According to Brigette Hyacinth’s 2017 book entitled, The Future of Leadership, the author suggests this when considering the ramifications of AI. “Using AI to improve efficiency is one thing, using it to judge people isn’t something I would support. It violates the intention on the applications of AI. This seems to be social prejudice masquerading as science…” How often have big tech companies backtracked their facial recognition software? What are the ethical implications of moving forward and leaving AI unchecked and unregulated? 2020 was in no way a traditional year amassing change on our daily lives at near lightspeed, or so it seemed. But what was brought to bear were unrest and tensions boiled to the breaking point. And when you look at it from the perspective of AI in our daily lives. What might the world look like in another year? When Social Sciences and Humanities Meets AI “To err is human, to forgive, divine.” Humans make mistakes. Biases are unmasked with and without intent. But, when it comes to AI, those unintentional biases can have devastating consequences. From 2015 to 2019, use of AI grew by over 250 percent and is projected to boast a revenue of over $100 billion by 2025. As major businesses such as Amazon and IBM cancel and suspend their facial recognition programs amidst protests against racial inequality, some realize more than regulatory change is needed. Since 2014, algorithms have shown biases against people of color and between genders. In a recent article from Time.com, a researcher showed the inaccuracies of prediction for women of color, in particular. Oprah Winfrey, Michelle Obama, and Serena Williams skewed as male. Three of the most recognizable faces in the world and AI algorithms missed the mark. These are the same algorithm and machine learning principles used to challenge humans at strategy games such as Chess and Go. Where’s the disconnect? According to one author, it may be time to create a new field of study specific to AI. Though created in Computer Science and Computer Engineering labs, the complexities of human are more often discussed in the field of humanities. To expand further as well into business schools, race and gender studies, and political science departments. How Did We Get Here? At first blush, it may not seem comparable to consider human history with the rise of artificial intelligence and its applications. Yet it’s human history and its social construct which explains the racial and gender biases when it comes to ethics in AI. How deep seated are such biases? What drives the inequalities when AI-enabled algorithms pass over people of color and women in job searches, credit scores, or assume status quo in incarceration statistics? Disparities between rational and relational are the cornerstone from which to begin. Once again, in Hyacinth’s book, The Future of Leadership, the author tells a story of her mother explaining the community around the simple task of washing clothes. Though washing machines now exist and do allow people to do other things while the clothes are washed, there is a key element recounted by her mother washing machines lack. The benefit of community. When her mother washed clothes, it was her and her surrounding community. They gathered to wash, to visit, and connect. A job was completed, but the experience lingered on. And in the invention of a single machine, that particular bit of community was lost. But it’s community and collaboration which remind humans of their humanity. And it’s from these psychological and sociological roles, artificial intelligence should learn. Create connections between those build the systems and those who will use them.  BUILDING AI FORWARD Voices once shuttered and subjugated have opened doors to move artificial intelligence forward. It is the quintessence of ‘those who don’t know their history are doomed to repeat it’. The difference within this scientific equivalent is there is no history to repeat when it comes to technology. And so it is from the humanitarian angle AI is considered. The ability to do great things with technology is writ in books and screenplays, and so are its dangers. While it isn’t likely an overabundance of ‘Mr. Smiths’ will fill our world, it is important we continue to break out of the siloes of science versus social sciences. If AI is to help humanity move forward, it’s important to ensure humanity plays a role in teaching our machine learning systems how different we are from each other and to consider the whole person, not just their exoskeleton. If you’re interested in the Data Sciences, Data and Technology, Machine Learning, or Robotics just to name a few, Harnham may have a role for you. Check out our current vacancies or contact one of our expert consultants to learn more.  For our West Coast Team, contact us at (415) 614 - 4999 or send an email to sanfraninfo@harnham.com.  For our Mid-West and East Coast teams contact us at (212) 796-6070 or send an email to newyorkinfo@harnham.com.  

Puzzle and Problem-Solvers: Software Engineers Drive Business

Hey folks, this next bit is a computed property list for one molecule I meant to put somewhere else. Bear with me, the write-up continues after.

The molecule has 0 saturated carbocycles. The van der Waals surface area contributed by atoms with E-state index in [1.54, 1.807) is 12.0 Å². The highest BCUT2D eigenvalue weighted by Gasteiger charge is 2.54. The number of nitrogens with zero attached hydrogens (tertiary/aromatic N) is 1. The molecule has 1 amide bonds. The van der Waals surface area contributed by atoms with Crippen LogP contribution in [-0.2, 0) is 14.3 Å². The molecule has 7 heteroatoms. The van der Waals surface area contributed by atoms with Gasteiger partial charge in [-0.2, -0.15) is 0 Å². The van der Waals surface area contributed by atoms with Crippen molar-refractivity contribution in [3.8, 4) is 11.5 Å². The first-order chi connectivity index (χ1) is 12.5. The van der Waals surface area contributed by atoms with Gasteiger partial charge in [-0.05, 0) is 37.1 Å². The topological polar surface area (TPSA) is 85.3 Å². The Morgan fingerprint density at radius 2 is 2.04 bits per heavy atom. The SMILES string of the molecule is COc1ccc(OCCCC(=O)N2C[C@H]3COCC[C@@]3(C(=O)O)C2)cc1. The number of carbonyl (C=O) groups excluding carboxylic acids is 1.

Software. It’s the drivers to your printer. It’s the word processor on your PC. And it’s the concept behind your productivity tools, your CRM systems, and your social media programs. Software engineers are to software what Data Engineers are to Data.  Software Engineers are the creators, builders, and maintainers of software systems and programs, so business runs smoothly. Now, that the majority of businesses have shifted online, it’s more important than ever to keep things running smoothly. These engineers must take into account not only what businesses might need to run, but also the limitations of the program. It’s a balancing act of software, hardware, limitations, and possibilities. If you took apart watches as a kid to see how they worked, Software Engineering might be for you. Are you a problem solver? Do you love putting the pieces of a puzzle together whether it’s on a board or in a crossword? Software Engineering might be for you. What Kind of Software Engineer are You? While there are a variety of roles to consider, below are some of the more popular paths taken. So, let’s say you want to build computer applications that affect what the end user sees. If you know programming languages such as Python and Java, and understand the mechanics of how to make a program work, then you may fit the classic example of a Software Engineer. If you’re more interested in the focus of robotics or automation, you may want to consider a role in Embedded Systems. You’ll still be designing, developing, and maintaining but your projects will be hardware and software used for a specific task.   Want to keep information secure? You may lean toward Security Engineer. In this role, you’ll ensure there are no security flaws. How? By operating as a ‘white-hat’ ethical hacker to attempt breaking into existing systems to identify threats. Technical Skills are Essential. Soft Skills are Important.  For anyone in the Data professions, technical skills are paramount. This not only gets your ‘foot in the door’, but ensures you know the basics. And for those who’ve been in the game a bit longer, also gives businesses confidence you can meet any challenges which may come up. Technical skills for Software Engineers include knowing programming languages like C++, Python, Java, and others like them. In this role, you’ll need to understand development processes as well as additional technical concepts. Technical skills are a standard requirement. And as important as it is to have a good portfolio and experience, you’ll want to show the business, you have the technical know-how to take on anything which may come your way. Now that cross-functional teams across departments are regular occurrences and C-suite executives are in the know, soft skills are just as important as technical skills. What are Soft Skills? In a nutshell, soft skills are communication skills. In the past, Data professionals may have been siloed away from other teams, and a liaison of sorts might have translated Data information into actionable insights. Now businesses and professionals have found it’s much more efficient to have the Engineer speak directly to their team, their leadership, or stakeholders. So, it’s imperative your soft skills are on par with your technical skills. Scope of Work for a Software Engineer According to the Bureau of Labor Statistics, Software Engineer employment growth is expected to grow 21 percent by 2028. Now that we’re working, studying, and socializing online more than ever, is it any wonder? Add to this the changing needs of organizations as they shift their practices into the cloud, and it’s more important than ever to have professionals who can design and maintain software to meet the needs of an organization. Whichever avenue you choose, whichever business you join or career path you follow, the full scope of work will be broad. You could be in charge of creating, developing, and maintaining a full product or just a single component of an app. Regardless of your scope of work, though, you’ll most likely be working with developers, cross-departmental staff, executives, clients, and stakeholders to mold, shape, and fulfill a design envisioned for their product. If you’re interested in the Data Science, Data Technology, Machine Learning, or Software Engineering, Harnham may have a role for you. Check out our current vacancies or contact one of our expert consultants to learn more.  For our West Coast Team, contact us at (415) 614 - 4999 or send an email to sanfraninfo@harnham.com.  For our Mid-West and East Coast teams contact us at (212) 796-6070 or send an email to newyorkinfo@harnham.com.